I thought I was onto a winner. The resulting 0.1 per cent response rate made me realise he may have been a tad economical with the truth. We ended up losing £1m in four years on customer acquisition.

6. …or mention the war in Germany

Our German brochure was almost identical to our UK one, though we’d cleverly left extra space for German copy – their words are roughly a third longer than ours. It was only when the brochure was printed that it dawned on us that perhaps the Spitfire cufflinks on the front cover might be inappropriate for a German audience. However, the Germans really do have a sense of humour. We sold 60 pairs in that one book – a lot for us in those days.

7. Do not play a foreign market

Amazingly, the German business started to take off. Nick and I had a strong hunch, based on our expert knowledge of foreign markets, that the Deutschemark was about to strengthen. Our 1m DMs would soon be worth £300,000 not £250,000 and then we’d convert them back to sterling. However, sterling promptly went on a bull run that lasted pretty much until the day we finally converted our Deutschemarks; we got £225,000 in the end. Which is probably why we’re not FEX dealers.

8. See point five… and pay attention this time

Around 2003, we decided to launch in the US. With a team of brilliant local experts? Nope. By ourselves, yet again. (I finally learned my lesson taking Cath Kidston into Japan, once we’d found the right Japanese partner).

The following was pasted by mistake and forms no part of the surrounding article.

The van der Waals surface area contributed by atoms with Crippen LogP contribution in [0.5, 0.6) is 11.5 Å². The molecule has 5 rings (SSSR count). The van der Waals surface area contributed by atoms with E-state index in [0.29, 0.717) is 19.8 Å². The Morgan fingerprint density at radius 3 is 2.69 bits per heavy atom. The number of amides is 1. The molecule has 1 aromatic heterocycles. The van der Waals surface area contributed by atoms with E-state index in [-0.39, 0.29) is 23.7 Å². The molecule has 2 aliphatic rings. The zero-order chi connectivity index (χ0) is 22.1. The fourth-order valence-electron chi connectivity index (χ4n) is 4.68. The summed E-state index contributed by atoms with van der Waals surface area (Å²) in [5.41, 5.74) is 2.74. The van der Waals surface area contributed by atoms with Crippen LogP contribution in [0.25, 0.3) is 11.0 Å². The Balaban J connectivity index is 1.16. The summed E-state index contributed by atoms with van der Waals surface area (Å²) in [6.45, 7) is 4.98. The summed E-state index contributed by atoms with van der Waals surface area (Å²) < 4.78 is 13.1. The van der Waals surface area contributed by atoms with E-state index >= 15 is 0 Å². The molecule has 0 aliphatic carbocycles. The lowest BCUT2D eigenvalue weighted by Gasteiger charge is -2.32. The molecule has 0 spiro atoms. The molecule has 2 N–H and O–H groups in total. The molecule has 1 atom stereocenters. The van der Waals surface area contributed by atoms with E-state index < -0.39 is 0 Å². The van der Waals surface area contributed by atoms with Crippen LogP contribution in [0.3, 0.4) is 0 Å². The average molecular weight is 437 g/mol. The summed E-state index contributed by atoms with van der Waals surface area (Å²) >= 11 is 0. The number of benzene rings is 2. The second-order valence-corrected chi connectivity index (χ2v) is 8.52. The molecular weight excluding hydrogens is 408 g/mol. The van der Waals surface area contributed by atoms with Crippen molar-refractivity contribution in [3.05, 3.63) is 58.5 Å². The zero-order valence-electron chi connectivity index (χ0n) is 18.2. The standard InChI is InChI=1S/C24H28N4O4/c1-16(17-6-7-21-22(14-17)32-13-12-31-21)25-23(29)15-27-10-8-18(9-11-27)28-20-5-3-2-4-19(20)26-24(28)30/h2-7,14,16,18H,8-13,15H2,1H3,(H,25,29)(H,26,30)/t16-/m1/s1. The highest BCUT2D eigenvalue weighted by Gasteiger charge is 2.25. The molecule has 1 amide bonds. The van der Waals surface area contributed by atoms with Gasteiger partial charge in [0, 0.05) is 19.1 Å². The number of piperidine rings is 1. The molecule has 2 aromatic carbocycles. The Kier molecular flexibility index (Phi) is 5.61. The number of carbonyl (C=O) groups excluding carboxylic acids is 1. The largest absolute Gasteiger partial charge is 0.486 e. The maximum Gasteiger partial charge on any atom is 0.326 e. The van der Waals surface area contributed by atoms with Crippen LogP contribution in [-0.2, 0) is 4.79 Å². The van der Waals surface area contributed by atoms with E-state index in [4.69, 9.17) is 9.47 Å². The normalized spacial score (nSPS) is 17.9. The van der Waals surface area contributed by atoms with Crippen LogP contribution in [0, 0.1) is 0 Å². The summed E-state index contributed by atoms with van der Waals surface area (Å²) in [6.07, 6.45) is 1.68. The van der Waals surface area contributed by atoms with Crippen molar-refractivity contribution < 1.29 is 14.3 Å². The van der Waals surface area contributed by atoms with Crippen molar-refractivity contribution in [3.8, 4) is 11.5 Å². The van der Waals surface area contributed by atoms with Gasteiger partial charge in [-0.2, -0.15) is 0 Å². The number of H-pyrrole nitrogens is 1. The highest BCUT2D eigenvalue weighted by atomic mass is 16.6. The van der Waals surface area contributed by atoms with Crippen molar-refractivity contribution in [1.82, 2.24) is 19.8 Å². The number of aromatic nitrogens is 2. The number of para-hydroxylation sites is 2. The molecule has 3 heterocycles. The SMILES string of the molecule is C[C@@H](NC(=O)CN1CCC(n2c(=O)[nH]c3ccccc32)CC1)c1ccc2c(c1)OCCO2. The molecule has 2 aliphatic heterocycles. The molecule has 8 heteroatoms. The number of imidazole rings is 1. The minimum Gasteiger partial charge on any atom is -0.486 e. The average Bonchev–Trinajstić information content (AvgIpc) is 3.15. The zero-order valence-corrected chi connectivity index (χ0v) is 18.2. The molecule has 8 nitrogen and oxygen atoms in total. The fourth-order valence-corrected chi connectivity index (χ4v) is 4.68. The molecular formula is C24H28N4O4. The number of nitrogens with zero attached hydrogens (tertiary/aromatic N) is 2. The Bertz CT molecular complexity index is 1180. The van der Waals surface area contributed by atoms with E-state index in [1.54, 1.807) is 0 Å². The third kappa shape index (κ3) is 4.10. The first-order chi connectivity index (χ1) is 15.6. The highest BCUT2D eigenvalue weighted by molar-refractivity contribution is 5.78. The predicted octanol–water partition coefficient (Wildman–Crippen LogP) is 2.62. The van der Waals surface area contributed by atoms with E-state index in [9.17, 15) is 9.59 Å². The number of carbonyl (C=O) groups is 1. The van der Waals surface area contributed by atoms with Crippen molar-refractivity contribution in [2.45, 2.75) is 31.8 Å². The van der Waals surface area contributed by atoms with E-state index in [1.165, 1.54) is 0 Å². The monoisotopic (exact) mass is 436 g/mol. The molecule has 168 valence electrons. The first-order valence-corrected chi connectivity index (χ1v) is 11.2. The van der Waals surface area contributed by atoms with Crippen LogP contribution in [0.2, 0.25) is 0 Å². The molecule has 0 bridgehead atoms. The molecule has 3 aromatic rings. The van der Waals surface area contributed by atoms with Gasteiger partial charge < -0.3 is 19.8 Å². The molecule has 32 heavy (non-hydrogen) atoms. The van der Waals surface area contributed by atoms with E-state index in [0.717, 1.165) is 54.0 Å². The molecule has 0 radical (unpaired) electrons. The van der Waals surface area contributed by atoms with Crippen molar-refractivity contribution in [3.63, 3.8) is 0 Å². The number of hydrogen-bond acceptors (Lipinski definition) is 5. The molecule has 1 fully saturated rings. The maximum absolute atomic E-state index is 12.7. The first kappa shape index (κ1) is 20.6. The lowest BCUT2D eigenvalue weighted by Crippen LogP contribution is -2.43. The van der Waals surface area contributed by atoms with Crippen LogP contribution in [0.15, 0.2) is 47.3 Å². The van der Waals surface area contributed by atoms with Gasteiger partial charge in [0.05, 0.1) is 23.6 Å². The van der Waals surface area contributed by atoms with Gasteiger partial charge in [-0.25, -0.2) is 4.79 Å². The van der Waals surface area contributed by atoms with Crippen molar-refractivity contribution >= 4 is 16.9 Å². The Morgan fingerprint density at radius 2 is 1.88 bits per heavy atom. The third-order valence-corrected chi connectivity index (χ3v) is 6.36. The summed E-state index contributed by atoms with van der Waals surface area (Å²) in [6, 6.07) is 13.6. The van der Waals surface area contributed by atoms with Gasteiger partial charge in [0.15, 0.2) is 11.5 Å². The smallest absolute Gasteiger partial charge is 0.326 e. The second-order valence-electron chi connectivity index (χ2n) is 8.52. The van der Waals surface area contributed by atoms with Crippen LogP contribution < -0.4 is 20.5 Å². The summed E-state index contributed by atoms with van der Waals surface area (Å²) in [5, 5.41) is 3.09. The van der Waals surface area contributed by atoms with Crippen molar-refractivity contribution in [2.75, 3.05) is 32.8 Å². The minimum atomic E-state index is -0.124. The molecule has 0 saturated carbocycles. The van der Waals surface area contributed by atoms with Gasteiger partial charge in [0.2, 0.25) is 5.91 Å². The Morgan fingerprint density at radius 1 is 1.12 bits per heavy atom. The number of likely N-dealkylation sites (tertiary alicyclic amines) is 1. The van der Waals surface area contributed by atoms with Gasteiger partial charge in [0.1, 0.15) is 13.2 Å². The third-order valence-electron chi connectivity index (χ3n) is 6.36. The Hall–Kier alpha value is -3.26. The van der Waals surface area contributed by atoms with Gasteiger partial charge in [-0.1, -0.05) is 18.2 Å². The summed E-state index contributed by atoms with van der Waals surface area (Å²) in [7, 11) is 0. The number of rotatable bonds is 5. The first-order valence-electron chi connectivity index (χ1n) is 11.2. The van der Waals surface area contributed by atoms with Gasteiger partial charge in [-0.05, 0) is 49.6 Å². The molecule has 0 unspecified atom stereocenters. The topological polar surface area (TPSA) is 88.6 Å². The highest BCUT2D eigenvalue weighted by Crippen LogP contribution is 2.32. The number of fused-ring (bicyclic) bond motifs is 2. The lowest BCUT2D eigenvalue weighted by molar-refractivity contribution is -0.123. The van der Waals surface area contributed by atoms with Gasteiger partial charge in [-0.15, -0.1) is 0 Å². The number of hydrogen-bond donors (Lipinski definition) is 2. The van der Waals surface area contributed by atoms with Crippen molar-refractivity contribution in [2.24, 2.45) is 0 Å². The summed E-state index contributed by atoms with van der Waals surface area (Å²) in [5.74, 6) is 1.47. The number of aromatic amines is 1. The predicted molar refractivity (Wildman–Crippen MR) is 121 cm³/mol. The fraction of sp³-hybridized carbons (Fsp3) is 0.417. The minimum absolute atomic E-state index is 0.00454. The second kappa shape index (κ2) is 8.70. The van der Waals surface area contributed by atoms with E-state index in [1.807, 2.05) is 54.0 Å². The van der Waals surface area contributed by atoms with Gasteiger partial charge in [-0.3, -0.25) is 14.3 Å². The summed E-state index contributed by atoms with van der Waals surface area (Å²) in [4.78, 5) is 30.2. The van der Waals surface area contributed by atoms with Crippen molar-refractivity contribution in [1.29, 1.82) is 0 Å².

9. When opening retail stores in the US, avoid locations where customers are about to lose their jobs

At first we had some moderate success in the US, but then we opened two stores in New York – one on the ground floor of the Bear Stearns building, the other at the Lehman Bros head office. It could have been worse; at least the deal on the Merrill Lynch building fell through.

10. Don’t go abroad until you’re sure you’ve squeezed everything out of your UK business

Eventually we managed to make the multichannel model work in the US and Charles Tyrwhitt now has a good business in Germany too. But my biggest tip on international expansion, which I took on to Cath Kidston and Joe Browns, is deciding what NOT to do.

So when someone at a board meeting asks ‘Should we do international?’ say no the first nine times. On the tenth, ring an expert, make a detailed plan and file it at the bottom of your in-tray – until you run out of ideas in the UK. If you think it’s hard here, just wait until you get abroad.